Recovering in Kuwait

Camp Virginia, Kuwait is where we spent about nine or ten days just relaxing. The flight companies flew the aircraft down to port and waited for a ride to the United States. All of us had plenty of time to decompress, with a schedule that did not have any formal events on it. We went from a million and one things to do, to nothing to do at all -- quite a shock which left everybody weary. We were weary that we forgot to do something, an uneasy feeling, but in reality there was nothing to do-- but wait. Many of us slept in and got some much needed rest, recovering from the chronic fatigue all the aircrew members suffered during this tour.

Our training to go back to the land of Capitalism began at Camp Virginia, where plenty of services were available at a considerable markup from what we were used to in Iraq. The camp library is quite nice prompting our tent to challenge ourselves to finish a 500 to 600 page book before we left for the US, which meant reading about 100 pages per day.

There were daily gaggles of soldiers in front of the tents, where the conversations mostly revolved around the fact most of us wanted to return home soon. We also spoke of the hurdles which remained in front of us -- a plane ride to the US and at least a week's stay at the wonderful demobilization center, Ft. Dix, NJ.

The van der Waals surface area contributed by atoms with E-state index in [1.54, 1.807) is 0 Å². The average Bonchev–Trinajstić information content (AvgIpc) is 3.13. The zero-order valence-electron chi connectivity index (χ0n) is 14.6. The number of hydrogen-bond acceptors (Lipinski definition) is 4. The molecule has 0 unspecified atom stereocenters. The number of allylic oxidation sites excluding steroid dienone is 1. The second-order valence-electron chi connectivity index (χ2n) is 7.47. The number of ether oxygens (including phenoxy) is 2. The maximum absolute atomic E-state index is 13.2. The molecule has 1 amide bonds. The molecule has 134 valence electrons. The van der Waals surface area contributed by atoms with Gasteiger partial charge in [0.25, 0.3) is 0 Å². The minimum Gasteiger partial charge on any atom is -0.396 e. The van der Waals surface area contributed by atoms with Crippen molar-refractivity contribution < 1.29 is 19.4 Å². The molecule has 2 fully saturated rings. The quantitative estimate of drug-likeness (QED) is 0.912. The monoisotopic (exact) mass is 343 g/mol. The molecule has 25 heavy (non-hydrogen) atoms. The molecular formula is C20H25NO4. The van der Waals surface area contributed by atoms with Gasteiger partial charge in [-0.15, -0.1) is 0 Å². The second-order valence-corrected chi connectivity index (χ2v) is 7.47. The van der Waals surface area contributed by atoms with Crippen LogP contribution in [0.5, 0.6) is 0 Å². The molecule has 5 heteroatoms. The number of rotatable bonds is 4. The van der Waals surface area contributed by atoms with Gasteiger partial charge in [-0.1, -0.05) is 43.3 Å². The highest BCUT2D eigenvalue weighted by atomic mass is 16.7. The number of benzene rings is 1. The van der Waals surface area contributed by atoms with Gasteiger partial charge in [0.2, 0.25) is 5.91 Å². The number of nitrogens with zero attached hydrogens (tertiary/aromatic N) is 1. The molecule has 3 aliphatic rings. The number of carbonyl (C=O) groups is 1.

By Bert Stover |  February 15, 2007; 5:26 AM ET  | Category:  Demobilization
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Thanks for an accurate update on how it is over there for a change. Very insightful.

Posted by: Pat | February 15, 2007 09:27 AM

I know you must be anxious to GET HOME!! Everything happens in the "Military's Time", but you already know that!ha....
At least you are on your way!! Thanks again for sharing your experience with us!
Keeping you in my prayers!

Posted by: Mechanic's Mom | February 15, 2007 12:08 PM

You will be surprised, months from now, how tight your internal spring was wound during the performance of your duty. You will need more time to "demobilize" than you realize. Just be as patient as you can with family and friends that will surround and at times suffocate you at first--they truly mean well. Wait until you experience the behaviors and attitudes of everyone around you in the normal "everyday" routine of things. You will soon look at life very differently. Me? I feel more blessed, lucky, and grateful for what I have. I hope you get to the same place quickly after the shock of re-entry into life in America. Gods Speed.

Posted by: SMSgt Randolph Hurst, USAF, retired in 2006 | February 15, 2007 03:04 PM

It is great to know that you have gotten some much needed rest You are almost home. Again, thank you for your service. God Speed.

Posted by: Linda | February 15, 2007 05:42 PM

A very proud "Salute" to the 224th Aviation Bn. Welcome home!!!!!!!!!!

Posted by: barbi | February 15, 2007 07:44 PM

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